and Alonso de Avalos addressing his Troops (both Prado, Madrid), and three other remarkable works currently hanging at the Musée du Louvre, Paris. 

Soon after the King's execution in 1649, the decision was taken by Parliament to sell off his grand collection. Much of the collection was sold quickly to raise funds for the state, while others were sold to pay off the King’s debt. 

Alexander Bell, Worldwide Co -Chairman of Sotheby’s Old Master Paintings Department, commented: (images added)

“The inventories and valuations of Charles I’s collection compiled mainly in 1649 are unique document s that provide fascinating insights into the relative value of the works at this particular moment in time. The inventories record Saint Margaret at £100 – a little less than the more celebrated paintings by Titian, such as Venus with an Organist (Prado, Madrid) at £150 and the Allegory of Alfonso d’Avalos (Louvre, Paris) at £250, but more than the vast majority of works in the 3 enormous and storied collection, including the now-world-famous
Salvator Mundi by Leonardo Da Vinci at £30.
The most renowned pictures in the King’s collection were valued considerably higher:
Raphael’s Madonna della Perla (Prado, Madrid) was recorded at £2,000,
and Correggio’s Jupiter and Antiope (Louvre, Paris) at £1,000.”

 As one of two versions of the subject of Saint Margaret signed by Titian – the other being in the Museo del Prado, Madrid – it seems probable that the works were painted alongside one another , with Titian utilizing his workshop to block in areas of the painting and finishing the key areas himself. The expressive power of Titian’s later style is nowhere more clearly demonstrated than in the atmospheric depiction of the city of Venice on fire in the background. On the skyline, the campanile of St Mark glows in fiery orange and pinks, whilst the stormy waves of the sea are animated by dark blue and green brushstrokes. As is characteristic with Titian’s late works, the darker tones, fiery landscape and swift handling of the paint in the present work create a sense of drama that is entirely fitting to the narrative. 

Titian depicts the legendary virgin martyr, Saint Margaret, as she emerges unscathed from the body of Satan, who had appeared to her in the form of a dragon and swallowed her whole. The cross she held in her hand irritated the monster’s insides and the dragon burst open allowing her to escape unharmed. Painted in a myriad of colors, her luminous light green tunic with its bright white sleeves and rose pink veil stand out from the earthier, brown based tones of the rest of the canvas. The dragon that occupies the bottom register of the canvas is predominantly painted in brown and blackish hues and the only flashes of color are the strokes of red and white delineating his vicious mouth. Depicted in dramatic contrapposto, the implied movement in Saint Margaret’s twisting body contrasts to the solidarity of the rock behind her , emerging from the picture plane as an impressive figure, trampling the dragon underfoot and holding her crucifix aloft.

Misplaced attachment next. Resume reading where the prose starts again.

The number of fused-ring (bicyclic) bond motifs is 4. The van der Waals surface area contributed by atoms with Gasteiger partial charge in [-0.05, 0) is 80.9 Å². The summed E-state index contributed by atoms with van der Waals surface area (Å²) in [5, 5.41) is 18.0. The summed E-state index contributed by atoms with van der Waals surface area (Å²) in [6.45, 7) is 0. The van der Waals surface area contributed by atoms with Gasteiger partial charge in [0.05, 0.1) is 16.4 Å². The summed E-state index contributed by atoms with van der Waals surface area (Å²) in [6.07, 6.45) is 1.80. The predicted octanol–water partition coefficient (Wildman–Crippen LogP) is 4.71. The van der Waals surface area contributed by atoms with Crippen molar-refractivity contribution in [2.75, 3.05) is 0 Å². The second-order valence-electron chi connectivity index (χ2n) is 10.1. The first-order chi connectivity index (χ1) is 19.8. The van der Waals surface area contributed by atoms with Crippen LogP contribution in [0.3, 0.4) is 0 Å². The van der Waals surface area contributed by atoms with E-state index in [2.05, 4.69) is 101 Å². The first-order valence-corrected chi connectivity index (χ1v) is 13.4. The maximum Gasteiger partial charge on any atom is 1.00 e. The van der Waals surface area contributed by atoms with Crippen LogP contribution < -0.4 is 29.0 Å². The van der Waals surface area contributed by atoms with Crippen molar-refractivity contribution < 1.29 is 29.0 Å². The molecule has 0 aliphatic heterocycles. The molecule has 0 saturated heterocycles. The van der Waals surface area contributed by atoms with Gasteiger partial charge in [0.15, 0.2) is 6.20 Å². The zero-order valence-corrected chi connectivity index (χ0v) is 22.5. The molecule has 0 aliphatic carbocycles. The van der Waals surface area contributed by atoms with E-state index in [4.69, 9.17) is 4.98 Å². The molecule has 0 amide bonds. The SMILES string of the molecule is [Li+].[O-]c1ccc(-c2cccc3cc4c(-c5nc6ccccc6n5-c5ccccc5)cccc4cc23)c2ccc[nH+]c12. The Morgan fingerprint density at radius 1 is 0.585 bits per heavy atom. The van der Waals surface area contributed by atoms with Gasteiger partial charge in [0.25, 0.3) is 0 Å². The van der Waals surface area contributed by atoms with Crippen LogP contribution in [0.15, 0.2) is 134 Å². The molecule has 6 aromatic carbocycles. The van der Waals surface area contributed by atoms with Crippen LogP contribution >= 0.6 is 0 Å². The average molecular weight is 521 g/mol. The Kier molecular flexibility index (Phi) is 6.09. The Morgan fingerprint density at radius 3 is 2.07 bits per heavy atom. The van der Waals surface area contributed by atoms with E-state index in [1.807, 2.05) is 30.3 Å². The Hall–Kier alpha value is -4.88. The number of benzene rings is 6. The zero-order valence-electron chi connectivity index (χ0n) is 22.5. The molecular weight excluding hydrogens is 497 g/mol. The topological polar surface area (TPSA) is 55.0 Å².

Tuesday, January 9, 2018

Rueland Frueauf the Elder and his Circle

Belvedere, Vienna
23 November 2017 until 11 March 2018

This exhibition at the Upper Belvedere focuses on the works of the Late Gothic painter Rueland Frueauf the Elder and his workshop. It has been organized to display the panels from Frueauf’s Salzburg altarpiece following the painstaking conservation work undertaken by the Belvedere.

These works are at the heart of the exhibition about the generation of artists preceding Albrecht Dürer , who are so rarely placed in the spotlight . Rueland Frueauf the Elder was probably born around 1440/50. He first lived and worked in Salzburg and later on, from the 1480s, in Passau, where he completed the painting of the town hall, taking over from the official city painter. Frueauf the Elder, who died in Passau in 1507, can be regarded as one of the greatest Late Gothic painters in the German-speaking area. 

At the heart of the exhibition are eight altarpiece panels by the artist. These scenes from the Passion and the Life of the Virgin were painted in 1490/91, presumably for St. Peter’s Church in Salzburg, and they are the starting point for qu estions of attribution concerning the many works associated with the Frueauf circle.